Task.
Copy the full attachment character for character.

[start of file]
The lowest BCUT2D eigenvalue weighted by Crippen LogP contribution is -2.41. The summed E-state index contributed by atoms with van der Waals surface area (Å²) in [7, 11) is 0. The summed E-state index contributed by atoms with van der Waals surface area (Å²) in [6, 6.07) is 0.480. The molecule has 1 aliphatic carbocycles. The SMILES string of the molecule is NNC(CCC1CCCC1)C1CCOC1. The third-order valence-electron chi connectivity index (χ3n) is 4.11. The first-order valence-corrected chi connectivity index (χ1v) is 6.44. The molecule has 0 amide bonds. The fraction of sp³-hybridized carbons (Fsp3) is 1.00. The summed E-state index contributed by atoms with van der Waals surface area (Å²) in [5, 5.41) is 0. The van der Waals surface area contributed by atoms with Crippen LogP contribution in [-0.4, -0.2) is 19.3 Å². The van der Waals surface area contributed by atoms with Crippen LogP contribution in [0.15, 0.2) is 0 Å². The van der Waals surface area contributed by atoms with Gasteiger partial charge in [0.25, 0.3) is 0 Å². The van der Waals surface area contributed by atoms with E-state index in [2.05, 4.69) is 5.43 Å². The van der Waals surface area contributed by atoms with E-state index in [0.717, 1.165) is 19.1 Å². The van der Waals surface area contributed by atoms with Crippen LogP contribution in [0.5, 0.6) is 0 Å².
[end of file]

The lowest BCUT2D eigenvalue weighted by Crippen LogP contribution is -2.41. The summed E-state index contributed by atoms with van der Waals surface area (Å²) in [7, 11) is 0. The summed E-state index contributed by atoms with van der Waals surface area (Å²) in [6, 6.07) is 0.480. The molecule has 1 aliphatic carbocycles. The SMILES string of the molecule is NNC(CCC1CCCC1)C1CCOC1. The third-order valence-electron chi connectivity index (χ3n) is 4.11. The first-order valence-corrected chi connectivity index (χ1v) is 6.44. The molecule has 0 amide bonds. The fraction of sp³-hybridized carbons (Fsp3) is 1.00. The summed E-state index contributed by atoms with van der Waals surface area (Å²) in [5, 5.41) is 0. The van der Waals surface area contributed by atoms with Crippen LogP contribution in [-0.4, -0.2) is 19.3 Å². The van der Waals surface area contributed by atoms with Crippen LogP contribution in [0.15, 0.2) is 0 Å². The van der Waals surface area contributed by atoms with Gasteiger partial charge in [0.25, 0.3) is 0 Å². The van der Waals surface area contributed by atoms with E-state index in [2.05, 4.69) is 5.43 Å². The van der Waals surface area contributed by atoms with E-state index in [0.717, 1.165) is 19.1 Å². The van der Waals surface area contributed by atoms with Crippen LogP contribution in [0.5, 0.6) is 0 Å².